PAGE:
3. 3. 4 | GREEN SOLUTIONS FROM SWEDEN GREEN SOLUTIONS FROM SWEDEN | 5 14 Sweden is home to more than 5,000 cleantech companies. We introduce 50 of the hottest here, together with five other companies that are particularly interesting right now. 45 Munters, Blueair, Termoekonomi, Malmberg, and Purac. We look at five companies that have achieved success in export markets. 50 The eutrophication of lakes and seas affected by algal blooms and changes in fish stocks has become a serious problem in many coun- tries. One reason behind the prob- lem is changes in land use, but a project in southern Sweden is now reversing this trend. 54 TRAINING IN SUSTAINABILITY Umeå is home to all the knowledge necessary to understand how Sweden succeeded in becoming one of the world’s leading countries for sustainability work. International students rank Umeå University number one in Sweden and number five in the world. 48 Swedish cleantech is a hive of activity. We’ve checked out what’s happening in some of Sweden’s regional cleantech networks. 38 IKEA’s venture capital company, IKEA GreenTech AB, is investing heavily in cleantech. The company has so far invested EUR 12 million in four companies, two of which are Swed- ish. VOL.5 42 One of Sweden’s true success stories in cleantech exports is Envac. The company is a world leader in automated waste management and has 38 offices in 21 countries. 22 Sweden has one minister responsible for both IT and energy. This division of responsibility comes as no surprise to the minister herself, Anna-Karin Hatt, who recognizes that the two fields are becoming increas- ingly integrated. Renewable energy, energy efficiency, cleantech exports, and research are important fields for her ministry. 32 China, India, and Russia are priority markets for Swedish cleantech exports and Mats Denninger is the man tasked with coordinating Sweden’s efforts to open their doors. “There is no quick fix here. It will take both patience and resources to succeed,” Denninger explains. 36 The Swedish cleantech sector turns over SEK 120 billion every year. So say the latest statistics from 2011. But the real story is the sector’s rapid growth. Mikael Salo, Ingemar Jansson, Dynamo Press AB , Elanders, IDG, Miljöaktuellt, Karlbergsvägen77, 10678 Stockholm, +4687996249, , Sales: +4684536044,,, ISSN: 0345-763x Green Solutions from Sweden is a brand within International Data Group, IDG, Sweden and includes a magazine, online industry guide and newsletter. IDG is the world’s leading technology media, events and research company. Copyright © 2012 International Data Group. All rights reserved. THERE IS A REASON why you’re reading this magazine; a reason why it exists at all. The Swedish cleantech market is a world leader–and has been for many years. Sweden is full of unique system solutions and innovative cleantech innovations that have been commercialized, integrated into Swedish society, and then exported to much of the rest of the world in an exemplary way. You may wonder how little Sweden can boast being one of the world’s leading cleantech countries. Here is the reason: Decades of stringent environmental legislation and community planning that includes tough environmen- tal requirements have created an economy where high levels of environmental and sustainability performance have become standard. It is this that has contributed to Sweden’s development of unique innovations and solu- tions. SWEDEN AND SWEDISH REPRESENTATIVES have also pushed environmental and sustainability agendas interna- tionally for decades and have managed to raise the status of these efforts. This has helped to elevate this small northern European country’s status to one of the world’s greenest and most sustainable countries. Although other countries are now also investing heavily in cleantech, Swedish companies remain at the forefront in several fields. The purpose of this magazine is to present trends, identify pivotal advances, and chart market movements within the cleantech field. For this reason, we’ve included a unique list of 50 hot Swedish cleantech companies that have reached different stages in their cleantech journey. Some may have begun to commer- cialize, others are in the process of reaching out to an international market, and many are likely looking for venture capital. I WOULD ALSO LIKE TO RECOMMEND our interview with Mats Denninger. Denninger has been appointed by the Swedish government to open doors for Swedish cleantech in China, India, and Russia–three of the world’s most exciting markets. Oh, and don’t miss the magazine’s last pages, where we provide a run-down of what’s happening in cleantech throughout Sweden. WhySweden? Publisher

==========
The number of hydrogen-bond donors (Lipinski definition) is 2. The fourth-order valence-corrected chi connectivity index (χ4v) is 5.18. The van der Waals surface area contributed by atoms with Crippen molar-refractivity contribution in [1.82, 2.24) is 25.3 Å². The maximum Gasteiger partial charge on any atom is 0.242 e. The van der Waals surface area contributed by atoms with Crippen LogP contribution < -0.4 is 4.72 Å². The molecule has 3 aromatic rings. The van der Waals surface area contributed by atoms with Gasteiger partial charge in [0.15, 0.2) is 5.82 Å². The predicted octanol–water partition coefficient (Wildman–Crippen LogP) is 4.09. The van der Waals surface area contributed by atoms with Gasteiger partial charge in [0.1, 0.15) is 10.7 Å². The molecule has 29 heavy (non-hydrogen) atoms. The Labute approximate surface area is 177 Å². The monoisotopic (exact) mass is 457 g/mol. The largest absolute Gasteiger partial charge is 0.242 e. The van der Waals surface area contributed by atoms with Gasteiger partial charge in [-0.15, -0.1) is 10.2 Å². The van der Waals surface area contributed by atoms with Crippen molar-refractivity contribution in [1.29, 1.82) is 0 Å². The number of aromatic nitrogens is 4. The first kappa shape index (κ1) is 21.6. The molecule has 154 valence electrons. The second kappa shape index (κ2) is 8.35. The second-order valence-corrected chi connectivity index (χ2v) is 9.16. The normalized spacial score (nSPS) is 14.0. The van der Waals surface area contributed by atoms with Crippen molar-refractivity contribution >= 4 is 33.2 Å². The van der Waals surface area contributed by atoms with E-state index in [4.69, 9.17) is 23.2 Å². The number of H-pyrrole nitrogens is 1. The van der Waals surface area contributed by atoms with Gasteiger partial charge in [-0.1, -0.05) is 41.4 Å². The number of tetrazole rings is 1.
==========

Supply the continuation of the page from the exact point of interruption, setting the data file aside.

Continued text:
4. 4. 6 | GREEN SOLUTIONS FROM SWEDEN  F innish energy company For- tum has launched an open district heating program in Stockholm. The idea is that the company will reuse its customers’ waste heat, opening up its own heat production to competition. In the pilot project, Fortum will buy waste heat at market prices that are based on demand, that is to say, on the outdoor temperature, from customers like the Östermalm food hall, Zinkens- damm sports stadium, the grocery chains Coop, ICA, and Hemköp, the Bahnhof ISP, the real estate company Fabege, the Stora Sköndal Foundation, and a commercial bank. The project will run during 2013 to assess the price model and technology. Fortum hopes to launch a large-scale program in 2014. “Waste heat is nothing new. What is unique about our open district heating initiative is that it opens up our own production to competition,” explains Lena Gunnarsson, Fortum’s Product Manager for District Heating. In other words, the program is not about a traditional purchase of waste heat from large industries. Instead, the idea is that all customers, large and small alike, should be able to sell small-scale waste heat on a spot market. “At Fortum, we hope the project will help us avoid having to make large investments in the future that bind up capital in new production facilities. If we can buy heat cheaper from our customers, then, naturally, we’re happy to do so,” Gunnarsson con- cludes. For Fortum, open district heating programs have great poten- tial. “There is major international interest, and we have fielded a number of enquiries from places like South Ko- rea and the US. So this could really be a big thing,” she adds. SORUBIN GAINING GROUND  A pproximately 90 Swedish municipal landfills are required by environ- mental regulations to aerate their leachate—either to treat it before it is sent on to purification plants or to recipient bodies of water, or to aerate the water to resolve odors that could otherwise spread long distances. Historically, aeration has been costly because it is energy-inten- sive. The Swedish cleantech company Sorubin, however, is now making advances with its Vortex Aerator, which can potentially reduce power consumption by 90 percent. A contract was recently signed with the Swedish municipality of Hallsberg, and now Sorubin proudly supplies aeration services to 25 percent of the landfill market. “Our success comes thanks to a great product and value for money. Our customers have discovered that all they basically have to do is place the aerator in the water and then let it do its thing without further ado. Naturally, we’re very happy to have succeeded in winning 25 percent of Sweden’s landfill market. That said, we’re also thinking about markets beyond our local municipalities. The need for aeration is even greater out there,” says Sorubin CEO Stefan Sandström.  S weden ranks at number six among Europe’s top ten household waste recyclers. In 2010 Sweden recycled 465 kg of waste per capita, equaling 49 percent of the total volume of household waste produced. This is 20 kg increase compared with ten years ago. Back then Sweden recycled 442 kg per capita, according to statistics compiled by the EU’s European Environment Agency (EEA). This means that Swedish house- holds are among the best recyclers after Austria (63%), Germany (62%), Belgium (58%), Switzerland (51%) and the Netherlands (51%). Sweden has improved its ranking from 2001, when it placed seventh. In 2010, on average 35 percent of household waste was recycled in Europe, a considerable improvement over 2001’s figure of 23 percent. Even so, large amounts of house- hold waste still end up either in landfills or as filler material. According to the EEA, many European countries appear unable to achieve the Waste Framework Directive’s 2020 goal of recycling 50 percent of their municipal solid waste. GREEN SOLUTIONS FROM SWEDEN | 7